Plants in Southern California are dying of dehydration

Plants in Southern California are dying of dehydration

Cool temperatures in Southern California could give way to ‘potent storm’ by weekend

This undated photo provided by the NASA Astrobiology Institute shows the Great Southern Land Atmosphere Mapping Project, a NASA-funded project that provides scientists in Southern California with detailed maps of the planet’s most volatile soils. The land soils in Southern California have been described as “ecological Chernobyl” for the deadly radiation that once blanketed the region. Scientists with the NASA Astrobiology Institute are using these maps to determine how best to protect plant life from such a potential threat. (NASA Photo)

In the end, it’s a question of timing.

Plant life in Southern California is thriving through dry periods, but we won’t be able to fully enjoy the Golden State until next week, when temperatures suddenly warm to the mid- to upper 80s F — a new record.


That’s the good news: The heat makes it a better season for a plant pollinator. But the bad news: If temperatures spike again, an estimated 250 species of plants worldwide may be in trouble.

This will not happen immediately, but there is a chance the heat will spread throughout the region by late Saturday or Sunday. The National Weather Service is forecasting a “potent storm” with high temperatures in Southern California over the weekend.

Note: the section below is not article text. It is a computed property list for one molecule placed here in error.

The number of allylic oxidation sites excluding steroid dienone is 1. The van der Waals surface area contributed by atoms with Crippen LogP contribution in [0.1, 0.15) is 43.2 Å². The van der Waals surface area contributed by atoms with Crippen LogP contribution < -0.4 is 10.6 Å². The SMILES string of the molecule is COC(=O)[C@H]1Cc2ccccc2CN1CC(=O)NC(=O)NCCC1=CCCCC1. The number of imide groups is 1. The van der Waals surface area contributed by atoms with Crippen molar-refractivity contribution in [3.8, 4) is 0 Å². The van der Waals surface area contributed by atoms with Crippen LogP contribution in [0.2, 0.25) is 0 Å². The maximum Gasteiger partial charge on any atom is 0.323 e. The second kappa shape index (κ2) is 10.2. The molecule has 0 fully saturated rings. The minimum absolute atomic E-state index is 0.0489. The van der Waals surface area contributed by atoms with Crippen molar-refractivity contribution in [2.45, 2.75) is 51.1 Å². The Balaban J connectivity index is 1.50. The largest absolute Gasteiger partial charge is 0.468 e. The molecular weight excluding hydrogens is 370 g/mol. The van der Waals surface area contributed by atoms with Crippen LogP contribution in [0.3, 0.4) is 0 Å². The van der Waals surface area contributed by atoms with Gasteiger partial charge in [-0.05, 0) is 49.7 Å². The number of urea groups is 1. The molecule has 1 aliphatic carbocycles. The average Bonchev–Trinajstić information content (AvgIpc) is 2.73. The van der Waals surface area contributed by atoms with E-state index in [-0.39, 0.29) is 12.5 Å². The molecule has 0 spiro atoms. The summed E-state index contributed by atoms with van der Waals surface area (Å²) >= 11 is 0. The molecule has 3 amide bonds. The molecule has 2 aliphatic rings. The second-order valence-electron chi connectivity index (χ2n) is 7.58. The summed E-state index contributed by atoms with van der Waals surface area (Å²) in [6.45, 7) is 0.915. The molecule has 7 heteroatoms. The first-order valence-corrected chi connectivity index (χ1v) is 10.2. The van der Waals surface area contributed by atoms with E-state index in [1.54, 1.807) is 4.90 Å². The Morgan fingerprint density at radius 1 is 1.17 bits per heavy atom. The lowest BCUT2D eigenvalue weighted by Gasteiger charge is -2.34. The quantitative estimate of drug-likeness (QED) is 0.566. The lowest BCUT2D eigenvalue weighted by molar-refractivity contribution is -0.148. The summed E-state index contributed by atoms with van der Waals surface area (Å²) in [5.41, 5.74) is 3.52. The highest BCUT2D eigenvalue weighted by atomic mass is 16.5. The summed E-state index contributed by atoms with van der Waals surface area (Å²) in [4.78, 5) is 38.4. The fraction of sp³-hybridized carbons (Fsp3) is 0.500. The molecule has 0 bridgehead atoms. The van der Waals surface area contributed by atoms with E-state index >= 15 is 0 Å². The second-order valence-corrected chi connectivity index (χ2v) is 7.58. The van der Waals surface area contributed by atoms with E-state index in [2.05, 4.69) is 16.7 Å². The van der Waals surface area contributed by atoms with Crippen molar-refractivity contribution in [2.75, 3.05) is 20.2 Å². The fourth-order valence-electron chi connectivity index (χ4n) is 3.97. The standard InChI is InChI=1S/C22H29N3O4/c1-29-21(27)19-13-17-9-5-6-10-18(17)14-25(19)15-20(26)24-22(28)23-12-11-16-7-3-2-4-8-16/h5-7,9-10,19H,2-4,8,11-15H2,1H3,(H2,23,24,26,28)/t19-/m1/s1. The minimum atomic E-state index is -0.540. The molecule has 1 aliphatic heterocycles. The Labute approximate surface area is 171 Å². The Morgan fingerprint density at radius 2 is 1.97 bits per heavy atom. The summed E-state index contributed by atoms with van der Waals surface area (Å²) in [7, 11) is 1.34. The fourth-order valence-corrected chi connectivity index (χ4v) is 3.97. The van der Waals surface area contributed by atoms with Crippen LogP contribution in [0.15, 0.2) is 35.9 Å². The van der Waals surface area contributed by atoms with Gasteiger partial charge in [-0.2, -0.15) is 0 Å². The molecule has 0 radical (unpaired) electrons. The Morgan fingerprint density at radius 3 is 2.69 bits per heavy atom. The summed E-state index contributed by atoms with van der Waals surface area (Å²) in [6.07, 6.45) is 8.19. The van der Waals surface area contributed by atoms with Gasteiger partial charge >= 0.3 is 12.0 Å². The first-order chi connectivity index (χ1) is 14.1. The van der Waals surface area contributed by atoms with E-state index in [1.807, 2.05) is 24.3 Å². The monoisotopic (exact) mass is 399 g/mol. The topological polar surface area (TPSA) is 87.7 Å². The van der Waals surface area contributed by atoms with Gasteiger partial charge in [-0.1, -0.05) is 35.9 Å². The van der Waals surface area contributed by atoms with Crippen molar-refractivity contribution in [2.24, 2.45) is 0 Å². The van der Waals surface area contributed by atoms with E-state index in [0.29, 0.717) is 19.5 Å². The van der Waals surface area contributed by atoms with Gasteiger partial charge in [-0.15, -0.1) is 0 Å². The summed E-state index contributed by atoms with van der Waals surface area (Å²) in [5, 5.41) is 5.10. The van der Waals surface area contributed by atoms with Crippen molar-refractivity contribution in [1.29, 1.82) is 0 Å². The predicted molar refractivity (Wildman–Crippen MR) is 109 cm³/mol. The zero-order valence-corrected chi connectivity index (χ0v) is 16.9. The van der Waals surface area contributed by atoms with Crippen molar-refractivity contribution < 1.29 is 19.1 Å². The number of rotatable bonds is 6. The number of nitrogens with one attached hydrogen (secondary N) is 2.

And while scientists can’t predict everything, they’ve been looking at the potential impact.

“The plants have already learned the damage is done when these storms happen, when we see plants dying of dehydrated conditions,” said Dr. Michael E. Schwartz, a professor of biology at the University of California, Riverside who studies stress responses in plants.

“We’re hoping temperatures will stay in the 90s (F) overnight because plants are very good at coping with short durations of drought,” he said.


Schwartz isn’t the only one who is worried about plants dying of dehydration.

“It’s not something that we can control, because the climate is changing,” he said.

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